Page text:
Jury Finds Moussaoui Eligible for Execution
- Jury Finds Moussaoui Eligible for Execution
By Neil A. Lewis and John O'Neil
The New York Times
Monday 03 April 2006
Alexandria, Va. - A federal jury found today that Zacarias
Moussaoui was responsible for at least some of the deaths that
occurred in the terror attacks of Sept. 11, 2001, meaning that he
could be subject to the death penalty.
In concluding unanimously today that the defendant lied to federal
agents after his arrest in August 2001, that he did so contemplating
that human life would be taken, and that at least one victim of the
Sept. 11 attacks died as a direct result of his deception, the jurors
said death should at least be considered as the appropriate punishment.
The jury of nine men and three women now move into the next phase
of the sentencing trial, in which they will decide whether he should
actually be executed by lethal injection at the federal prison in
Terre Haute, Ind. Before reaching that decision, the jurors will hear
evidence of factors both favorable and unfavorable to the defendant.
Relatives of Sept. 11 victims will be among those testifying.
The jurors reported their verdict to Judge Leonie M. Brinkema of
United States District Court.
The case against Mr. Moussaoui began, in a sense, even before the
Sept. 11 attacks, and its many twists and turns have reflected the
nation's struggle to punish those involved. Mr. Moussaoui, who pleaded
guilty earlier to six conspiracy charges (three of which exposed him
to the death penalty), is the only person to be charged in a United
States courtroom in connection with the plot.
The trial, whose sole purpose was to determine whether he would be
sentenced to death or life in prison, also gave a newly detailed and
vivid picture of the missed opportunities that followed his arrest
three weeks before the attacks.
During its long course, the proceedings were repeatedly thrown
into turmoil by Mr. Moussaoui's outbursts and changes of heart, and
were almost derailed at the end by a blunder on the part of the
The surprises went both ways up until the very end of the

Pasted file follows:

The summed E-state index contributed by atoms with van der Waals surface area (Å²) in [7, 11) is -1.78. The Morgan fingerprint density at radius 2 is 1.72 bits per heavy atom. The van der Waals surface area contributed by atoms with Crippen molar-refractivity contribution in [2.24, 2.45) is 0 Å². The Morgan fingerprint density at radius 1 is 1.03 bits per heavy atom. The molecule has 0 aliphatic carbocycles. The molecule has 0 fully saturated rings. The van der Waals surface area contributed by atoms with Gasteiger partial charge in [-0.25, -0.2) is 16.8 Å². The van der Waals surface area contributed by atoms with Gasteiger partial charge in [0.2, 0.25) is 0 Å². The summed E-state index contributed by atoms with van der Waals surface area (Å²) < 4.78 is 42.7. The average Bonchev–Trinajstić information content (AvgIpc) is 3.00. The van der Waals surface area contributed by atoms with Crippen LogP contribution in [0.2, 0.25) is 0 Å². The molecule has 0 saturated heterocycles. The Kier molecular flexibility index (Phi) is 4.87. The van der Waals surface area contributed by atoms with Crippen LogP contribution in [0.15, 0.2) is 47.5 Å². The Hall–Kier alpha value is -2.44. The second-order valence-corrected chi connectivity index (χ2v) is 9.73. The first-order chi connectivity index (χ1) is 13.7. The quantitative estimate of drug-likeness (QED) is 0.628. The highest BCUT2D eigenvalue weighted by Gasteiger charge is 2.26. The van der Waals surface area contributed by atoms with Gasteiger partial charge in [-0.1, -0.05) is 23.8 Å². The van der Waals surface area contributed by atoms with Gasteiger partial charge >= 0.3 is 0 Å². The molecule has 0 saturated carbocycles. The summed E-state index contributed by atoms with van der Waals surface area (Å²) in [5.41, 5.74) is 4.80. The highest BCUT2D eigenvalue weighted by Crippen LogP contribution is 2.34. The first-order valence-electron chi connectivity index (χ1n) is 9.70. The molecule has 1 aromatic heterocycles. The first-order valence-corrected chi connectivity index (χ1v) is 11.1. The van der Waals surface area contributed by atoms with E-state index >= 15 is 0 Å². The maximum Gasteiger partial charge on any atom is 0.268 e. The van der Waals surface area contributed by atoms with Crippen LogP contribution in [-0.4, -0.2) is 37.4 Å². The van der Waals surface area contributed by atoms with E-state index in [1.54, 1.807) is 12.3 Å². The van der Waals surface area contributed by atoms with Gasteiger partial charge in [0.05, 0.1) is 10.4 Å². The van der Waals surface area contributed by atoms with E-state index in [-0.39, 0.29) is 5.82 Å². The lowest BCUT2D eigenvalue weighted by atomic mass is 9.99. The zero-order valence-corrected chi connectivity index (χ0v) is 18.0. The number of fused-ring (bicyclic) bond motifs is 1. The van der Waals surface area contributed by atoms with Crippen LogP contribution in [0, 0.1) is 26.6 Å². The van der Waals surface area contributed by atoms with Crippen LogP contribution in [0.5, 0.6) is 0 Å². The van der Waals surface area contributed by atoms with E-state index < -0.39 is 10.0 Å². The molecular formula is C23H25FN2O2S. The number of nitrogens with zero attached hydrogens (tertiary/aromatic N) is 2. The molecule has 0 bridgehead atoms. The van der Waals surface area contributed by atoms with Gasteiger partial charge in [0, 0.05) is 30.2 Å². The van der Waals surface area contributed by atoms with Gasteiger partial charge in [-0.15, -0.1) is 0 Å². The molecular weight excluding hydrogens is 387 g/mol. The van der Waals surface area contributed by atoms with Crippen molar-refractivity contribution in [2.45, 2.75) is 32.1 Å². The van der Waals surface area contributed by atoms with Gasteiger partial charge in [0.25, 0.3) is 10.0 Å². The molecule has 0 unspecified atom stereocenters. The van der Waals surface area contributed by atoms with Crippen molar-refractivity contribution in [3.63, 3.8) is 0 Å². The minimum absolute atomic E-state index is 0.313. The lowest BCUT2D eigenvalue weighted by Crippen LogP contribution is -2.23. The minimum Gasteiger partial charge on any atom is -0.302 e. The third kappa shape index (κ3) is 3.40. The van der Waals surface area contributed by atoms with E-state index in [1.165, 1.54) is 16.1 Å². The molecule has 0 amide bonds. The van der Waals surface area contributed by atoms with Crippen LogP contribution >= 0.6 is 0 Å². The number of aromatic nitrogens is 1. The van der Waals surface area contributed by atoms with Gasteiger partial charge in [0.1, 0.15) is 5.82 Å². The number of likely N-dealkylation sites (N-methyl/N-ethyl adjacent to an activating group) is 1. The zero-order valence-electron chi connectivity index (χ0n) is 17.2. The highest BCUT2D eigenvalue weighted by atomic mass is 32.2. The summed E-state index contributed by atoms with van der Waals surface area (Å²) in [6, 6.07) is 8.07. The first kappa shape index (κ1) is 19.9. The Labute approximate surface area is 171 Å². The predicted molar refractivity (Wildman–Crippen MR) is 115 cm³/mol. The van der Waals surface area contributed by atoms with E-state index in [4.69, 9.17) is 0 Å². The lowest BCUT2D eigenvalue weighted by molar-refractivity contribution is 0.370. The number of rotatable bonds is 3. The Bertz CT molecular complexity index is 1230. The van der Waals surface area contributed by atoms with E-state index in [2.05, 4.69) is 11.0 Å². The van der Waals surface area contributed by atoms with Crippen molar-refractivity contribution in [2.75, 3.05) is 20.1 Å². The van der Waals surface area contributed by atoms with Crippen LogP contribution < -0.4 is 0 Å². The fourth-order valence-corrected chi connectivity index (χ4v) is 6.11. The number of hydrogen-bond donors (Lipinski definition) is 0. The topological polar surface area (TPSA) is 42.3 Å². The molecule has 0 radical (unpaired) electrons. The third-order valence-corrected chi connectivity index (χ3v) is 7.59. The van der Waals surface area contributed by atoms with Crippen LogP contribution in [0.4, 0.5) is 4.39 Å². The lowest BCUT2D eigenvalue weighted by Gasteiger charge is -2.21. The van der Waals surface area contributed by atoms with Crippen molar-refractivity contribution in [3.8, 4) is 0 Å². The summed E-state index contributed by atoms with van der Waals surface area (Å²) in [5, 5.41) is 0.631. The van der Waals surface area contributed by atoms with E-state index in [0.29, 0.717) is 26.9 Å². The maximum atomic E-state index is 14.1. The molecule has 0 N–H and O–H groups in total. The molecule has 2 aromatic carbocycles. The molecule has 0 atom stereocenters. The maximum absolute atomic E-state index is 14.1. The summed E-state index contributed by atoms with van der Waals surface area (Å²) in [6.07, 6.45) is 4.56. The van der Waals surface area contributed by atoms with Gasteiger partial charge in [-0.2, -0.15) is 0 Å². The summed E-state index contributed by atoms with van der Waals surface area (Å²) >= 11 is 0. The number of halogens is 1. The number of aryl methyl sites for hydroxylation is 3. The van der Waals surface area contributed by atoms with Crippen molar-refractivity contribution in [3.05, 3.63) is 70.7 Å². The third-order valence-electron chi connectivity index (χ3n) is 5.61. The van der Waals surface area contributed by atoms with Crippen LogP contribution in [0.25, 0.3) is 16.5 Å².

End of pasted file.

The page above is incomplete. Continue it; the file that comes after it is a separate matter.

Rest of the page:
sometimes raucous three-week trial. The penalty hearings that were the
case's final phase were brought to a halt in March when prosecutors
disclosed that a government lawyer had improperly coached several
aviation officials who were to be key witnesses, leading the judge to
consider a mistrial. The lawyer, Carla J. Martin, was told by Judge
Brinkema that she could face criminal charges.
And then Mr. Moussaoui appeared to throw away any advantage his
court-appointed lawyers had won by taking the stand against their
advice and asserting that he had in fact been a member of the 9-11
plotters and had been assigned to fly a plane into the White House.
In the trial, prosecutors asserted, under what they admitted was a
novel argument, that Mr. Moussaoui deserved to be executed because
when he was arrested on Aug. 16 on immigration violations, he lied to
investigators about his knowledge of Qaeda plans to fly planes into
buildings. Had Mr. Moussaoui told the truth, the prosecutors said, the
Federal Bureau of Investigation and the Federal Aviation
Administration would have taken quick action to thwart the plot.
Defense lawyers pressed the idea that any information Mr.
Moussaoui may have provided would have become part of the sea of
unchecked leads in the days before the attacks. They also introduced
evidence, much of it never previously made public, that showed that
captured Al Qaeda leaders who oversaw the 9-11 plot described him as a
troublesome and peripheral figure.
Government officials originally described Mr. Moussaoui as the
"20th hijacker," and said that but for his arrest he would have been
aboard one of the planes that were crashed on Sept. 11. After